The original purpose of school feeding programs in the country was to expand literacy by attracting children to the school with the bait of food. Universal literacy calls for compulsory enrollment of children in primary schools where the fundamentals of speaking, reading, writing and arithmetic are imbibed by the child. There are divergent views regarding this approach and many reviews have thrown up disturbing questions regarding the efficacy of the programs since the rate of absenteeism has not come drown drastically. Difference also exists regarding what type of foods should be served in the schools during the lunch time. Rightly or wrongly, authorities concerned seem to have come to the conclusion that serving 'hot' foods, prepared within the premises, is the best option since they felt, genuinely or otherwise, that students are 'happier' with fresh foods than processed food products.
Credit goes to Tamil Nadu where during MGR regime, hot meal scheme was introduced to attract children to the schools but way back in 1930 Pondicherry under French rule started the practice of feeding children attending the school as a welfare scheme. Other states followed this novel approach with GOI financial assistance with varying success. Under the CARE program sponsored by the US, corn-soy-milk powder was made available to various states to be converted into readily consumable products in the schools. The reputation of the school feeding program took a beating with gross inefficiency, shoddy distribution, large pilferage and other systemic failures. It took many years for the program to breathe life again, that too after the intervention of Supreme Court which ordered the implementation of midday meal scheme for children in the age bracket 5-10 years and GOI provided a budgetary support to the extent of Rs 3800 crore in 2006-07, Rs 5000 crore in 2007-08 and Rs 7300 crore in 2008-09. The scheme is supposed to cover 105 million children though actually only 58.1 million are covered now.
Does it really serve the purpose for which it is being promoted? Or is it just another populist scheme under the garb of social equity? Does it make any sense that a child who comes to the school for the food will show any interest in learning? Views differ. There are statistics, being doled out, to to justify the scheme and according to them the school attendance improvement was 15% to 35%, though it is not clear how reliable these figures are. Why should a program like this cover the entire school? Why not only for those children coming from economically weaker families? Is the PDS history being repeated? There was a time when even very well to do people were having ration cards and drawing wheat, rice and sugar at subsidized rates. It took more than 3 decades for the authorities to modify the PDS to make it relevant to millions of poor families. If such a distinction can be made for PDS why not same be done in midday school feeding program also?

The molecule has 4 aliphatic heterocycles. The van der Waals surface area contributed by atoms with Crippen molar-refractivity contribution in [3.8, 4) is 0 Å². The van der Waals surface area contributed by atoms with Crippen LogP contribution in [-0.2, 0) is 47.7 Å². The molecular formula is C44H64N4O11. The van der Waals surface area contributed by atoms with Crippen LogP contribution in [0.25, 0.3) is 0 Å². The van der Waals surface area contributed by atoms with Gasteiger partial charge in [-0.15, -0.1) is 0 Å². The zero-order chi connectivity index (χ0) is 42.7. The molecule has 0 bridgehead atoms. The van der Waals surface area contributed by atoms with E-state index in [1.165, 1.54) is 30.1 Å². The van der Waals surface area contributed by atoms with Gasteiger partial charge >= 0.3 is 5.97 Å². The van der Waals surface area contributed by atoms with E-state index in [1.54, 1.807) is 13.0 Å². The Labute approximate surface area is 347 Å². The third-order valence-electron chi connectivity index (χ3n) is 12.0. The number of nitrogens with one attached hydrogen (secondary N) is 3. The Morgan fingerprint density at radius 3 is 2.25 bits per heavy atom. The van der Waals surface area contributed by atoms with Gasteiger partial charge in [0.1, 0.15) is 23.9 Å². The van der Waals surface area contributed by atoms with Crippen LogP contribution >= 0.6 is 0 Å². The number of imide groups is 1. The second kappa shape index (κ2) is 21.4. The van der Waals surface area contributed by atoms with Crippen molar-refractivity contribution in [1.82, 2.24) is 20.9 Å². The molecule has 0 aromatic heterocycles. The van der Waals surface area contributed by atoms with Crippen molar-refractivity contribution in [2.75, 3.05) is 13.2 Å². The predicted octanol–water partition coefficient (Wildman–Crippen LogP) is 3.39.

The Energy Food program initiated in eighties in Karnataka and other states, which offered a shelf-stable, highly balanced and nutritious food with 16% proteins and 350 kC energy, was unceremoniously dumped in favor of 'hot' meals scheme, promoted by many vested interests in the country. There is a nexus amongst private suppliers, government bureaucrats, education department officials and the teaching staff to perpetuate this myth that children like only hot meals, ignoring the consequences of opting for such a large logistical nightmare in putting into practice the concept country-wide. The intrinsic dangers like inadequate infrastructure, primitive conditions that exist in almost all schools, lack of commitment on the part of the teachers, lax overseeing, enormous variations in quality, safety, and nutritional value etc are conveniently ignored with frequent food poisoning cases reported from these schools. Why it is not possible to evolve a dozen variations of processed foods suitable for consumption by the school children and provide varieties by rotation every day? It is time for the Supreme Court to intervene again to direct the government to ban cooking of foods in school premises and run the scheme only on processed foods. The charade that goes on in the name of the children and extensive pilferage and corruption which is an inevitable part of the present program must be stopped immediately.
If the schools and the education departments are dead against processed foods, why not dole out money directly to the children's families if the attendance is more than 70% in a month? Government must understand that in a country like India micro management of every family is neither desirable nor feasible. It will be some thing like the old age pension scheme and this can be called "Child Development Assistance". Let us not vitiate the learning atmosphere in a school room with food cooking, littering and spread of diseases!